standards that take into consideration both the product itself as well as the production
process, that suit all countries. Even though there are many challenges to the
development of such labeling, the efforts should be continued. Only by market
response would Leather industry people be forced to improve their environmental
performance.
4.8.5 FINANCIAL SUPPORT
Changes in the financial and in the insurance markets could be effective tools to
improve the environmental performance of the leather tanning industry. If better
interest rates on loans were given to Leather industries with a good performance, or
maybe a discount in the insurance premium, Leather industry people would strive to
achieve environmental standards. Special financial schemes can be floated for small
and medium scale enterprises.

32 | P a g e

4.8.6 QUALITATIVE BOOST
Despite the economic importance of the leather industries for the economies of
developing countries there is a discriminating attitude towards them because of the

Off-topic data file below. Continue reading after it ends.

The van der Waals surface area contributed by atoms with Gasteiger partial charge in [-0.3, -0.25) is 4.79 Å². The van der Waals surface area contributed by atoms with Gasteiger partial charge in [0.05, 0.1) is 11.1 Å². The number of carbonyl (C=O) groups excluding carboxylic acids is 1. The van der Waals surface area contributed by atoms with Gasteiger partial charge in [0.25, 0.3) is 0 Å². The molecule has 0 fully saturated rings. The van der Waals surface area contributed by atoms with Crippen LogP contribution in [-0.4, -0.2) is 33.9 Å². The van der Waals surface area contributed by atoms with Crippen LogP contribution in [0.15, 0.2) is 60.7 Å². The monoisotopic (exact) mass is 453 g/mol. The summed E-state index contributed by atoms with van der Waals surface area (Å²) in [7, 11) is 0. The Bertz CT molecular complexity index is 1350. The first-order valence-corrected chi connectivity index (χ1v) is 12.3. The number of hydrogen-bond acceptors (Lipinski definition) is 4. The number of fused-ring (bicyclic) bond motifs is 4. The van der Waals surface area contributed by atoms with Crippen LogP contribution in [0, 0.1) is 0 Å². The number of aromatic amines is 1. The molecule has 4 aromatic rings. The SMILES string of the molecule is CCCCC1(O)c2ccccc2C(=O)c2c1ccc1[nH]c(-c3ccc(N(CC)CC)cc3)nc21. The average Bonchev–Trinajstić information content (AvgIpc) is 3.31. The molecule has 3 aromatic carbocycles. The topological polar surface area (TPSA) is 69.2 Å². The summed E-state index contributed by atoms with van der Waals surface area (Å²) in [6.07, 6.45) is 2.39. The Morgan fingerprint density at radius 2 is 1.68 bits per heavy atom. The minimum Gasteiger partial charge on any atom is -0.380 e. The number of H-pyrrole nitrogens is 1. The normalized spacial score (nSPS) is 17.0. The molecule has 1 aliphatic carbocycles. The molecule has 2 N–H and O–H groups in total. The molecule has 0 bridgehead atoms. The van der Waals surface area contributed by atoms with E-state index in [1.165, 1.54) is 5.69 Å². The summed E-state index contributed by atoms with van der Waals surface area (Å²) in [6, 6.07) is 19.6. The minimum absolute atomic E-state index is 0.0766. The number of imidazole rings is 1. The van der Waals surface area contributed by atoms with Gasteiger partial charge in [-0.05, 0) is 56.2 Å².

high pollution level. The younger generation at colleges and technical institutions do
not find the leather tanning industry very attractive and are likely to select other
industrial options. Developing countries should work towards a qualitative up-
grading of the leather tanning industries. New industrial complexes should be
designed, on a modern basis, incorporating all possible equipment safeguards and
intrinsic safety features, to house new Leather industry units and relocate those
currently beset with serious pollution problems.
4.8.7 HUMAN RESOURCE DEVELOPMENT
Most of the developing countries are facing acute shortage of technically
qualified personnel for the operation, monitoring and maintenance of effluent
treatment plants for Leather industry wastes. Appropriate training and education